The Foundation funds capital projects such as the refurbishing of the Ernest Ingold swimming pool in the Haight Ashbury district of San Francisco, the resurfacing of the tennis courts at Golden Gate Park, and the creation and/or refurbishing of school playgrounds throughout the Bay Area. The Foundation also funds sports programs, such as after-school basketball leagues in Oakland and Alameda County, a girls soccer team in San Mateo County, the First Tee Program for junior golfers, San Francisco Little League, and the Junior Giants. The Foundation also funds the purchase of needed sports equipment such as uniforms, bats, balls, nets, scoreboards, etc.

Awards & scholarships[edit]

When a young Olympian, Brian Ohleyer, lost his life in a tragic traffic accident, the Foundation established the Brian Ohleyer Award in his honor. This annual award recognizes Bay Area youngsters who demonstrate the high academic and athletic ideals exemplified by Brian’s life and also find time to contribute through community service. The Ohleyer Award is presented annually and includes both scholarship funds for the recipient as well as a contribution to the school from which he or she is chosen.

In 2003, the Foundation officially created an “Athletes Fund” as a separate and special part of its grants program, through which it provides support to outstanding young athletes who have demonstrated their potential to develop into national and international champions in their respective sports. This continues the tradition started by the Club in its earliest days to help outstanding young athletes realize their full potential.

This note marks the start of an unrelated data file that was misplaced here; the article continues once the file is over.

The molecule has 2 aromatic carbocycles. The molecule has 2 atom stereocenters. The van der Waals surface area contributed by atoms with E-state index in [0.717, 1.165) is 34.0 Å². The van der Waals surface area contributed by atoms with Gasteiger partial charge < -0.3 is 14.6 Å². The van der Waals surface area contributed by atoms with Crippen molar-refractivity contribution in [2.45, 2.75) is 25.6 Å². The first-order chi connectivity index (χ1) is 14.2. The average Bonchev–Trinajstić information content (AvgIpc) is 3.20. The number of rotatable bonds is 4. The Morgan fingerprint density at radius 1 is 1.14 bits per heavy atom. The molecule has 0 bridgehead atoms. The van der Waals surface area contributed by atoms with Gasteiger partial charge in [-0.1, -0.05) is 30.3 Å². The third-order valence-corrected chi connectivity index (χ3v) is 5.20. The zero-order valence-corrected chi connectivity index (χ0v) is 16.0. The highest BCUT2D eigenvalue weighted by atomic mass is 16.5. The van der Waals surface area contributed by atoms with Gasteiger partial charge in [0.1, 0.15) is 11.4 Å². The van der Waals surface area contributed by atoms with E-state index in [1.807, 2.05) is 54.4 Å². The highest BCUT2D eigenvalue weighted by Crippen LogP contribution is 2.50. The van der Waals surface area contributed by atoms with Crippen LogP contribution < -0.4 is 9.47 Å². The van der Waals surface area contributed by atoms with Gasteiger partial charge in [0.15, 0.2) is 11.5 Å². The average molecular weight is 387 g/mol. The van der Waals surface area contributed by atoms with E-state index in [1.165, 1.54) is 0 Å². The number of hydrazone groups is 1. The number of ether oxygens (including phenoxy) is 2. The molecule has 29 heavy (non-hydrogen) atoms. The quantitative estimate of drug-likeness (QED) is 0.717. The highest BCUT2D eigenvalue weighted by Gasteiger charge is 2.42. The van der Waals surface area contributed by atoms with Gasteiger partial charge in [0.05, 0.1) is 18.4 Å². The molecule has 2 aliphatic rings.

Impact[edit]

Since inception, the Foundation estimates that 60,000 Bay Area youth have benefited in some way from its grants. Each year the Foundation has increased its grant budget in order to increase its impact. The Foundation has set a goal for itself of granting $1 million a year by the year 2012.

Contact[edit]

The Foundation is supported by members of the Olympic Club and others who support its cause, including Bay Area companies and other foundations. The Foundation can be reached at 415-345-5230.

References[edit]

  1. ^ Foundation web-site
  2. ^ Olympic Club website, "Olympic Club Foundation"
  3. ^ Bonnet, Theodore F (1914-08-01). "Annals of the Olympic Club, San Francisco, 1914". San Francisco Public Library. San Francisco: F. H. Abbot Company. Archived from the original on 2013-05-01. Retrieved 2015-04-16. 
  4. ^ Editor, The (1914-12-25). "At the Savoy Theatre". The San Francisco News Letter and California Advertiser. Frederick Marriott. p. 73. Archived from the original on 2013-01-11. Retrieved 2015-04-17. 

External links[edit]